- that he would accept democratic constitution of all the local jamats and for the Central Jamat Board to be elected directly by the community, and that this body should be consulted by him in all matters affecting the welfare of the community;
- that he will abolish all non-Islamic collection of taxes called wajebat and several other taxes at the time of death, such as ruku’ chiththi (recommendation letter that the deceased has paid all his dues and should be welcomed to paradise), etc.;
- that there should be no baraat (excommunication) of an individual member or a family of the community, which is a form of religious tyranny… membership of a community is a voluntary thing;
- that he will put an end to conferring honorary titles based solely on payment of large sums of money;
- that he should abolish restrictions on dress, both for men and women;
- that there should be no payment of so-called deposits for men to grow beards;
- that the crude rules of iddat be reformed bringing it in accord with the Islamic principle;
- that there should be an end to feminine khatna (circumcission) which is a form of female genital mutilation is therefore un-Islamic;
- that a council of scholars and a database of da’wa literature be established; the community scholars should have easy access to da’wa collection of manuscripts both in Surat and Mumbai and that it is a community property; acquisition of religious knowledge is not a monopoly of the clergy or a specific group; all the manuscripts need to be properly catalogued and special steps be taken for their preservation;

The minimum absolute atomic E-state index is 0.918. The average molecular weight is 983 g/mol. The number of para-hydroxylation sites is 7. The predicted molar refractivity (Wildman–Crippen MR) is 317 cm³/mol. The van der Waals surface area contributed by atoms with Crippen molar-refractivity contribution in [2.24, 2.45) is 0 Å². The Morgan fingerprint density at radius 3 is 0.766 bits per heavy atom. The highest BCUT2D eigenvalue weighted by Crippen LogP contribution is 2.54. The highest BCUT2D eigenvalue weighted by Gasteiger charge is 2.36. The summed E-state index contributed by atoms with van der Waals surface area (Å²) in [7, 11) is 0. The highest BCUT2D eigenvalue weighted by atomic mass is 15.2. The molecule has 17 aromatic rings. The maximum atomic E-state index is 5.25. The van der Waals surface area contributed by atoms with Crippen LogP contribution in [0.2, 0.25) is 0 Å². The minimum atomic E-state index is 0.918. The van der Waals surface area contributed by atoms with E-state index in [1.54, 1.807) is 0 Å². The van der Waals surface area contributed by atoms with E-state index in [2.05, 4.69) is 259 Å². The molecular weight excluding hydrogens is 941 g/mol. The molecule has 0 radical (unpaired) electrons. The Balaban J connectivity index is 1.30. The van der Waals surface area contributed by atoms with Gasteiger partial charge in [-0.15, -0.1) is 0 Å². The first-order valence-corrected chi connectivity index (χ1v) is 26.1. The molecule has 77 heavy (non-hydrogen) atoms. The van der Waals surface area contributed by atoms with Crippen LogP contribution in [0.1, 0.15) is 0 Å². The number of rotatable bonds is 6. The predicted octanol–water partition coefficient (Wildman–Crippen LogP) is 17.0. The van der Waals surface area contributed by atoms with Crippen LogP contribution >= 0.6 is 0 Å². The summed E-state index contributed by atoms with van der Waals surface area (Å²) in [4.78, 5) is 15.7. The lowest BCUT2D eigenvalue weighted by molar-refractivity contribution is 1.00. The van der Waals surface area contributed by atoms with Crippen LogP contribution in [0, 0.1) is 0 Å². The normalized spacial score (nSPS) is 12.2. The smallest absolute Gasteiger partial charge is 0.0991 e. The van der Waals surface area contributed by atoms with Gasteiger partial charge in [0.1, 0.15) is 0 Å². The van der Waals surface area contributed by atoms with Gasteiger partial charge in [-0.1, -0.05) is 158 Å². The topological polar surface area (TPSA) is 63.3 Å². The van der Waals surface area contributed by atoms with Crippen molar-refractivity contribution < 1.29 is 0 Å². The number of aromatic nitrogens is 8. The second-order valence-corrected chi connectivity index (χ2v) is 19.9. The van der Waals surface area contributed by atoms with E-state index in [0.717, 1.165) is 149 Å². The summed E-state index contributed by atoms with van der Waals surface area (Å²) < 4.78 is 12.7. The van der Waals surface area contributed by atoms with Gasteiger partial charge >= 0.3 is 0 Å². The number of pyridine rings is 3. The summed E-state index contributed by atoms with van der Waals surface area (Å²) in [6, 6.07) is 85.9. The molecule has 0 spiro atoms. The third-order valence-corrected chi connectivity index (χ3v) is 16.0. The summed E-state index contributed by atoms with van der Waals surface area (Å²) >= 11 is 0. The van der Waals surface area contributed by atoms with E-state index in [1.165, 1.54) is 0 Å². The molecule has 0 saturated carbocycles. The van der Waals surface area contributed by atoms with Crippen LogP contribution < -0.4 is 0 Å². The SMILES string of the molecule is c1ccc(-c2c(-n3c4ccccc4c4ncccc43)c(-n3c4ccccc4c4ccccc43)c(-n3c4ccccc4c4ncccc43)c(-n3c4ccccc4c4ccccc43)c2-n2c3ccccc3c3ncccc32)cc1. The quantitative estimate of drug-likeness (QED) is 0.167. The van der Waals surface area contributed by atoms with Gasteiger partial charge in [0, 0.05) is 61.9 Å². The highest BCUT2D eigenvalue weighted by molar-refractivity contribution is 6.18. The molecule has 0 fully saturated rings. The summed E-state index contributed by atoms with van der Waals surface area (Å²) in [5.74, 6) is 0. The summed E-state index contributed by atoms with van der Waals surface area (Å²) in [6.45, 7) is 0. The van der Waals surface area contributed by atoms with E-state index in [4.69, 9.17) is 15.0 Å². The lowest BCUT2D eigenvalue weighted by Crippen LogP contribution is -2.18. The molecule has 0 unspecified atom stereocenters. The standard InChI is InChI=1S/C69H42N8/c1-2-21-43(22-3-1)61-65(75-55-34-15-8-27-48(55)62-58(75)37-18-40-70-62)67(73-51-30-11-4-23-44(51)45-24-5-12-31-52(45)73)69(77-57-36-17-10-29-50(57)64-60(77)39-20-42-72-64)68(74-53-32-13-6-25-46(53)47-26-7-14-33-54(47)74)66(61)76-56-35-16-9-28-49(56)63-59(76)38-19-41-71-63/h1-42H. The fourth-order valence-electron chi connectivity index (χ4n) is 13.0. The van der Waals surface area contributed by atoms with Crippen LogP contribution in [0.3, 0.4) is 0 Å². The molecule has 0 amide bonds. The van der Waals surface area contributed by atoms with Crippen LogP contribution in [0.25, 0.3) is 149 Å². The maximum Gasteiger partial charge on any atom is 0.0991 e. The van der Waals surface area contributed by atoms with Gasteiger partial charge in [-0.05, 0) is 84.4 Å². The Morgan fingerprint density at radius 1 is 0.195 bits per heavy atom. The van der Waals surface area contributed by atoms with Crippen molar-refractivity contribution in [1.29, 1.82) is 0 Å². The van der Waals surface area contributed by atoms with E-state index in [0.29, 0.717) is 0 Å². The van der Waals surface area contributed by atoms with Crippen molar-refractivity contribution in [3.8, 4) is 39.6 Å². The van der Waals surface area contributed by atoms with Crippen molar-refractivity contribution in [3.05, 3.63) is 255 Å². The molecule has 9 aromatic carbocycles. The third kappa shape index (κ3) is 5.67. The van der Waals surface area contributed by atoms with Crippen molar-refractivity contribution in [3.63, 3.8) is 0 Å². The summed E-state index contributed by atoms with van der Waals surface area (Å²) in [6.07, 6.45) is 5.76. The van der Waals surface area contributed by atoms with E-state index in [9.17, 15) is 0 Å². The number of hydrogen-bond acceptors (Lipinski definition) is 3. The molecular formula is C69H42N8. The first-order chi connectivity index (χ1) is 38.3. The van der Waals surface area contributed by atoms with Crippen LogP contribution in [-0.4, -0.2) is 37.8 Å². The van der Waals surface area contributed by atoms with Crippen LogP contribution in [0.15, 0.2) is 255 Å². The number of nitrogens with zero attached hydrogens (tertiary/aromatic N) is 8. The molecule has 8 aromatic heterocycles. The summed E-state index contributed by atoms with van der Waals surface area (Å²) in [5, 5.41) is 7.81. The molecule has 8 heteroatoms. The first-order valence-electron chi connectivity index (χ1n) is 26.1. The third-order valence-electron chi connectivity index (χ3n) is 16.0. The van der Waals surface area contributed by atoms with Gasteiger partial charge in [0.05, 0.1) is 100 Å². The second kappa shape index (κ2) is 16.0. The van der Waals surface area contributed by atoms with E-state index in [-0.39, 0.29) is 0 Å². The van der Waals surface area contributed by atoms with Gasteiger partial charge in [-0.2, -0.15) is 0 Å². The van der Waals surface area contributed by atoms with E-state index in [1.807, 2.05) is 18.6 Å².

- that a fund/trust be set to support future generation of young Bohras pursuing the study of Tayyibi Ismailism and related fields, or to pursue legal advocacy and revision of detrimental statues and laws that serve as justification for the da’is hold on power;
- that reforms in the educational institutions (madrasas, and the seminary at Surat) should be carried out and for that purpose a committee of highly qualified scholars be established;
- that the custom imposed by Tahir Saifuddin to obtain raza (permission) for each and every petty matter is against the teachings of Islam and should be abolished;
- that he should declare his predecessors’ claim to have authority over the jan (soul) or mal (property) of a member of the community as totally against the basic Islamic teachings and bring it to an end;
- that he should be easily accessible to any member of the community and listen to his/her complaint and access should not be controlled by a coterie of henchmen around him, in short, there should not be either an iron or bamboo curtain around him;
- that efforts should be directed towards building a civil society that not only includes the admirable charitable, educational, and social welfare organizations, but also an alternative religious or scholarly elite to prevent the attrition of Bohras to other branches of Islam, and provide the progressive spiritual guidance that is sorely needed.
January 28, 2014
Professor Emeritus Ismail K. Poonawala,
Professor of Arabic & Islamic Studies, University of California, Los Angeles, USA
Professor Emeritus Abbas H. Hamdani,
Professor of Near Eastern History, University of Wisconsin, Milwaukee, USA
A Manifesto on behalf of the Dawoodi Bohra Community